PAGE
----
Academic Appointments

Professional Education

  • Ph.D., Penn State University (2007)
  • M.D, Beijing Medical University (1998)

Research & Scholarship

Current Research and Scholarly Interests

My interest is three-fold:
1. Investigation of how oncogene expression maintains tumor neoplastic state (mentored by Dr. Dean Felsher, Professor of Medicine-Oncology).
2. Computational screening of differentiation therapy for leukemia and solid tumors (mentored by Dr. David Dill, Professor of Computer Science).
3. Early tumorigenesis and early cancer detection, in particular pancreatic cancer.


Journal Articles

  • Oncogene addiction: resetting the safety switch? Oncotarget Li, Y., Choi, P. S., Felsher, D. W. 2014; 5 (18): 7986-7987


    Commentary on: Li Y, Choi PS, Casey SC, Dill DL, Felsher DW. MYC through miR-17-92 Suppresses Specific Target Genes to Maintain Survival, Autonomous Proliferation, and a Neoplastic State. Cancer Cell. 2014 ;26:262-72.

    View details for PubMedID 25275297

  • Activation of Cre Recombinase Alone Can Induce Complete Tumor Regression PLOS ONE Li, Y., Choi, S., Casey, S. C., Felsher, D. W. 2014; 9 (9)
  • Addiction to multiple oncogenes can be exploited to prevent the emergence of therapeutic resistance. Proceedings of the National Academy of Sciences of the United States of America Choi, P. S., Li, Y., Felsher, D. W. 2014; 111 (32): E3316-24


    Many cancers exhibit sensitivity to the inhibition of a single genetic lesion, a property that has been successfully exploited with oncogene-targeted therapeutics. However, inhibition of single oncogenes often fails to result in sustained tumor regression due to the emergence of therapy-resistant cells. Here, we report that MYC-driven lymphomas frequently acquire activating mutations in β-catenin, including a previously unreported mutation in a splice acceptor site. Tumors with these genetic lesions are highly dependent on β-catenin for their survival and the suppression of β-catenin resulted in marked apoptosis causally related to a decrease in Bcl-xL expression. Using a novel inducible inhibitor of β-catenin, we illustrate that, although MYC withdrawal or β-catenin inhibition alone results in initial tumor regression, most tumors ultimately recurred, mimicking the clinical response to single-agent targeted therapy. Importantly, the simultaneous combined inhibition of both MYC and β-catenin promoted more rapid tumor regression and successfully prevented tumor recurrence. Hence, we demonstrated that MYC-induced tumors are addicted to mutant β-catenin, and the combined inactivation of MYC and β-catenin induces sustained tumor regression. Our results provide a proof of principle that targeting multiple oncogene addicted pathways can prevent therapeutic resistance.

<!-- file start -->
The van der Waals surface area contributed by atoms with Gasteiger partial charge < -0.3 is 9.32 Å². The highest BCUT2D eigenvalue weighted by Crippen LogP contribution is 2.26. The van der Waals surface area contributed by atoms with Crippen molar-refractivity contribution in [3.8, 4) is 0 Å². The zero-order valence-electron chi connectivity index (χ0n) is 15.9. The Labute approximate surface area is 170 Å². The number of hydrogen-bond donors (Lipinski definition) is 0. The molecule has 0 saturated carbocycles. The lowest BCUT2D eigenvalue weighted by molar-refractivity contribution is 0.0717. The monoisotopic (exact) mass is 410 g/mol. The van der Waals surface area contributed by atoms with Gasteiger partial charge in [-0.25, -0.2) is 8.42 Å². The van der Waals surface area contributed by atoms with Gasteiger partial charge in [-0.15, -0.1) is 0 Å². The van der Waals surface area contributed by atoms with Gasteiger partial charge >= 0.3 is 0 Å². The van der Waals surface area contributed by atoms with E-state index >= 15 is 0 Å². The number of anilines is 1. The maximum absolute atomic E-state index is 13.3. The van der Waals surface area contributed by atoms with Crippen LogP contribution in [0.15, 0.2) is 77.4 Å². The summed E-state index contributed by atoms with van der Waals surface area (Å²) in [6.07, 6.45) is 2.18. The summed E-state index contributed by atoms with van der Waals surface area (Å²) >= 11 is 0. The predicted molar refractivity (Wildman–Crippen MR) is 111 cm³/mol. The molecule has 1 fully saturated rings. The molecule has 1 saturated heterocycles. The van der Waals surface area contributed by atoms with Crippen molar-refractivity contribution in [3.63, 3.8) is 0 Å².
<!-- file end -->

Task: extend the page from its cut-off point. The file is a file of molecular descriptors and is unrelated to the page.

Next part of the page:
View details for DOI 10.1073/pnas.1406123111

    View details for PubMedID 25071175

  • MYC through miR-17-92 Suppresses Specific Target Genes to Maintain Survival, Autonomous Proliferation, and a Neoplastic State. Cancer cell Li, Y., Choi, P. S., Casey, S. C., Dill, D. L., Felsher, D. W. 2014; 26 (2): 262-272


    The MYC oncogene regulates gene expression through multiple mechanisms, and its overexpression culminates in tumorigenesis. MYC inactivation reverses turmorigenesis through the loss of distinguishing features of cancer, including autonomous proliferation and survival. Here we report that MYC via miR-17-92 maintains a neoplastic state through the suppression of chromatin regulatory genes Sin3b, Hbp1, Suv420h1, and Btg1, as well as the apoptosis regulator Bim. The enforced expression of miR-17-92 prevents MYC suppression from inducing proliferative arrest, senescence, and apoptosis and abrogates sustained tumor regression. Knockdown of the five miR-17-92 target genes blocks senescence and apoptosis while it modestly delays proliferative arrest, thus partially recapitulating miR-17-92 function. We conclude that MYC, via miR-17-92, maintains a neoplastic state by suppressing specific target genes.

    View details for DOI 10.1016/j.ccr.2014.06.014

    View details for PubMedID 25117713